FRANCISTOWN: Female employees at the Francistown City Council (FCC) working in the public health department have accused the council management of forcing them to patrol in dangerous areas, in a bid to counter illegal waste dumping.
The aggrieved employees allege that areas, where they carry out their patrols, are bushy and in the outskirts of the city. For this reason, they say that patrolling in those areas exposes them to grave danger.
To highlight the danger of patrolling in illegal waste dumping hotspots, sources say two female employees were almost raped recently. They were also robbed of their belongings, amongst them mobile phones.
Furthermore, sources allege that workers are not even offered transport to areas where they are assigned to patrol. This is even though they are assigned to patrol in areas outside the city such as at the water tanks along the Borolong/Francistown road that are not easily accessible.
In addition, insiders claim that FCC management was recently alerted about the risks the female employees are exposed to (concerning patrolling illegal waste dumping sites outside town and near rivers) but there seems to be no commitment to action.
“There were two separate incidents where two women were nearly raped, but senior officials did not take any action. The women were robbed of their mobile phones. The sad thing is that women are always complaining about how unsafe it is to patrol in bushy areas,” said an insider at the council.
However, on Friday the council shot down concerns from the aggrieved employees. The FCC through spokesperson, Nametso Makula said at the initial stages of the initiative the intention was to deploy only male employees to the illegal waste dumping sites.
She, however, said female employees wanted to be included in the exercise and the management conceded to their wishes. The assertion by Makula was refuted by several sources at the council. Meanwhile, the council spokesperson confirmed the robbery incidents against employees patrolling in areas where illegal dumping is prevalent.
“In the year in which this surveillance exercise has been ongoing, two females and one male officer have been targeted in cellphone robberies. These incidents were reported to the council but no reluctance to discontinue the exercise has been expressed following the separate incidents. As exemplified at the beginning of the exercise, officers’ requests are given due consideration,” Makula said not mentioning anything about the alleged attempted rape cases.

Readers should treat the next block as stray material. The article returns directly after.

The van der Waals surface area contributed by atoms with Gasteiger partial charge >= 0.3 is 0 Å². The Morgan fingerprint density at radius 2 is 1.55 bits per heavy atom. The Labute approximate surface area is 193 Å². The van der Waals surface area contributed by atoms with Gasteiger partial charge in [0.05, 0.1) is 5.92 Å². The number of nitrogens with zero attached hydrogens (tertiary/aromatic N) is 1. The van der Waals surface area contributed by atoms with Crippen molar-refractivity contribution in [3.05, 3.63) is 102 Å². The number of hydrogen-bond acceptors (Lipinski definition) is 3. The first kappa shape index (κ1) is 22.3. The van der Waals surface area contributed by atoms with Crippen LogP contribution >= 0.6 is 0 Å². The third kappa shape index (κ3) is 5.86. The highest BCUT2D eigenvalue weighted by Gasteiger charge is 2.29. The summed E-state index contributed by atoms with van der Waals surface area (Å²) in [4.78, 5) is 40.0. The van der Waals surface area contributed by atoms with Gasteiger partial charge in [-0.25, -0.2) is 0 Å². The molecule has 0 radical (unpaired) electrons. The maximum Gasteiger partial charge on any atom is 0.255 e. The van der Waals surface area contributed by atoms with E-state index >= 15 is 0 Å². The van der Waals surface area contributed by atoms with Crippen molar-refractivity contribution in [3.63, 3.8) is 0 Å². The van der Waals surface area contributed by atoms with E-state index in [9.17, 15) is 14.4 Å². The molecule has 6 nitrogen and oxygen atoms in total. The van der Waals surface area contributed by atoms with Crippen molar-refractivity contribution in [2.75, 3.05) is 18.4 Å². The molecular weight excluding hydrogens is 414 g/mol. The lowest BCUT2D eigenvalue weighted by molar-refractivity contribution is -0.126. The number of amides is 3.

Despite sources indicating that the council is not keen on preventing female officers from being part of the initiative the FCC has said if female officers ‘communicate their unhappiness with the arrangement, the measure to omit them from the endeavour would be readily considered’.
“With regards to transport, it is true that employees are not provided with transport to these points of deployment. Our position is that these areas are within reach of public transport. Furthermore, these employees do not report to a central place before dispersing to various work stations, but rather report directly to various areas of operation where they are checked upon during the day. It is also noteworthy to state that employees were consulted before deployment with the view to place them not far from their places of residence (though not always workable).”
Employees argue that not deploying them near their places of residence as well as not offering them transport means that they have to spend more money (on public transport) to reach their areas of deployment, something that inconveniences them.